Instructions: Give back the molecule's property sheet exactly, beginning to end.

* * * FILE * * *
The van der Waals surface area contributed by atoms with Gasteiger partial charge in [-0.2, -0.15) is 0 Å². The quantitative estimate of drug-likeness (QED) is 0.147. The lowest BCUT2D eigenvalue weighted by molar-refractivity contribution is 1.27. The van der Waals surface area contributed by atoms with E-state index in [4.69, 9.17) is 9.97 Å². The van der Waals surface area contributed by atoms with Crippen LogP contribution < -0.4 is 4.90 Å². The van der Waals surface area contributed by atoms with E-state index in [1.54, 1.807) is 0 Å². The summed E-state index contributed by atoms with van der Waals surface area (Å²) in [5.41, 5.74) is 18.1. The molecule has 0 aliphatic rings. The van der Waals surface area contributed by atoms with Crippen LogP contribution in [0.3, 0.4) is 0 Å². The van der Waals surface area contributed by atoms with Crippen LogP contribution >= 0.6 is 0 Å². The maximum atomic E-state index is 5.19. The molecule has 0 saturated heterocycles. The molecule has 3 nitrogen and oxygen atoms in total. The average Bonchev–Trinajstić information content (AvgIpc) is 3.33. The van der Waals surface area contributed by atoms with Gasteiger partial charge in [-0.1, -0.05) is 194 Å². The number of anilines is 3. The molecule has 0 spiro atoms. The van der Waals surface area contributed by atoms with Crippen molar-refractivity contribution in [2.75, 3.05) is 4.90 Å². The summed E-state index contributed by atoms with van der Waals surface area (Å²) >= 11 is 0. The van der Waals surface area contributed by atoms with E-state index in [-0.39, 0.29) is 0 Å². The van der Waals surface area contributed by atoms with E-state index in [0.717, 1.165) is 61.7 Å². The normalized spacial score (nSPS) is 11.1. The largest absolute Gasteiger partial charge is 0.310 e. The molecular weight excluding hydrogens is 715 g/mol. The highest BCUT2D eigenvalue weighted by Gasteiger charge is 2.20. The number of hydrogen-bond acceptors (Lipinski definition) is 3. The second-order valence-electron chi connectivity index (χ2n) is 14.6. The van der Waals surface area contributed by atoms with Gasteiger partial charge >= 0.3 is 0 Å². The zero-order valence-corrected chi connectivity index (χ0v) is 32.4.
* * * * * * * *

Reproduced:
The van der Waals surface area contributed by atoms with Gasteiger partial charge in [-0.2, -0.15) is 0 Å². The quantitative estimate of drug-likeness (QED) is 0.147. The lowest BCUT2D eigenvalue weighted by molar-refractivity contribution is 1.27. The van der Waals surface area contributed by atoms with E-state index in [4.69, 9.17) is 9.97 Å². The van der Waals surface area contributed by atoms with Crippen LogP contribution < -0.4 is 4.90 Å². The van der Waals surface area contributed by atoms with E-state index in [1.54, 1.807) is 0 Å². The summed E-state index contributed by atoms with van der Waals surface area (Å²) in [5.41, 5.74) is 18.1. The molecule has 0 aliphatic rings. The van der Waals surface area contributed by atoms with Crippen LogP contribution in [0.3, 0.4) is 0 Å². The van der Waals surface area contributed by atoms with Crippen LogP contribution >= 0.6 is 0 Å². The maximum atomic E-state index is 5.19. The molecule has 0 saturated heterocycles. The molecule has 3 nitrogen and oxygen atoms in total. The average Bonchev–Trinajstić information content (AvgIpc) is 3.33. The van der Waals surface area contributed by atoms with Gasteiger partial charge in [-0.1, -0.05) is 194 Å². The number of anilines is 3. The molecule has 0 spiro atoms. The van der Waals surface area contributed by atoms with Crippen molar-refractivity contribution in [2.75, 3.05) is 4.90 Å². The summed E-state index contributed by atoms with van der Waals surface area (Å²) >= 11 is 0. The van der Waals surface area contributed by atoms with E-state index in [-0.39, 0.29) is 0 Å². The van der Waals surface area contributed by atoms with E-state index in [0.717, 1.165) is 61.7 Å². The normalized spacial score (nSPS) is 11.1. The largest absolute Gasteiger partial charge is 0.310 e. The molecular weight excluding hydrogens is 715 g/mol. The highest BCUT2D eigenvalue weighted by Gasteiger charge is 2.20. The number of hydrogen-bond acceptors (Lipinski definition) is 3. The second-order valence-electron chi connectivity index (χ2n) is 14.6. The van der Waals surface area contributed by atoms with Gasteiger partial charge >= 0.3 is 0 Å². The zero-order valence-corrected chi connectivity index (χ0v) is 32.4.